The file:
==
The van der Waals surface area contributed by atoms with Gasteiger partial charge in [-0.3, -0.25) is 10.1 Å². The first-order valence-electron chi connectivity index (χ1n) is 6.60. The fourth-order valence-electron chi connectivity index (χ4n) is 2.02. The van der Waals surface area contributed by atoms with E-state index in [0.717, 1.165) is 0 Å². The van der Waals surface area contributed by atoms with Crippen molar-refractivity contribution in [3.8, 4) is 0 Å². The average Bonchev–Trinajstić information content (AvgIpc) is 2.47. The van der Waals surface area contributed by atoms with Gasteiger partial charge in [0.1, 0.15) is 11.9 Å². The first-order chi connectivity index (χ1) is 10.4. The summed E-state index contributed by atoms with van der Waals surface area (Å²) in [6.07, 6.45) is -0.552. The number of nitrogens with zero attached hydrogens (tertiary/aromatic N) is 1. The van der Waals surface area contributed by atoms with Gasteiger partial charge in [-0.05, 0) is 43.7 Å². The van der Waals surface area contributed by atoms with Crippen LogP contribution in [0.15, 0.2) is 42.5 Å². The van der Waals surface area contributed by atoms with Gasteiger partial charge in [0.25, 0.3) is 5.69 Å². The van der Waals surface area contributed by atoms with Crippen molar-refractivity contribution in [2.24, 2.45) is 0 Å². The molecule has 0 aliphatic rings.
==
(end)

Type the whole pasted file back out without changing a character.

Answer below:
The van der Waals surface area contributed by atoms with Gasteiger partial charge in [-0.3, -0.25) is 10.1 Å². The first-order valence-electron chi connectivity index (χ1n) is 6.60. The fourth-order valence-electron chi connectivity index (χ4n) is 2.02. The van der Waals surface area contributed by atoms with E-state index in [0.717, 1.165) is 0 Å². The van der Waals surface area contributed by atoms with Crippen molar-refractivity contribution in [3.8, 4) is 0 Å². The average Bonchev–Trinajstić information content (AvgIpc) is 2.47. The van der Waals surface area contributed by atoms with Gasteiger partial charge in [0.1, 0.15) is 11.9 Å². The first-order chi connectivity index (χ1) is 10.4. The summed E-state index contributed by atoms with van der Waals surface area (Å²) in [6.07, 6.45) is -0.552. The number of nitrogens with zero attached hydrogens (tertiary/aromatic N) is 1. The van der Waals surface area contributed by atoms with Gasteiger partial charge in [-0.05, 0) is 43.7 Å². The van der Waals surface area contributed by atoms with Crippen LogP contribution in [0.15, 0.2) is 42.5 Å². The van der Waals surface area contributed by atoms with Gasteiger partial charge in [0.25, 0.3) is 5.69 Å². The van der Waals surface area contributed by atoms with Crippen molar-refractivity contribution in [2.24, 2.45) is 0 Å². The molecule has 0 aliphatic rings.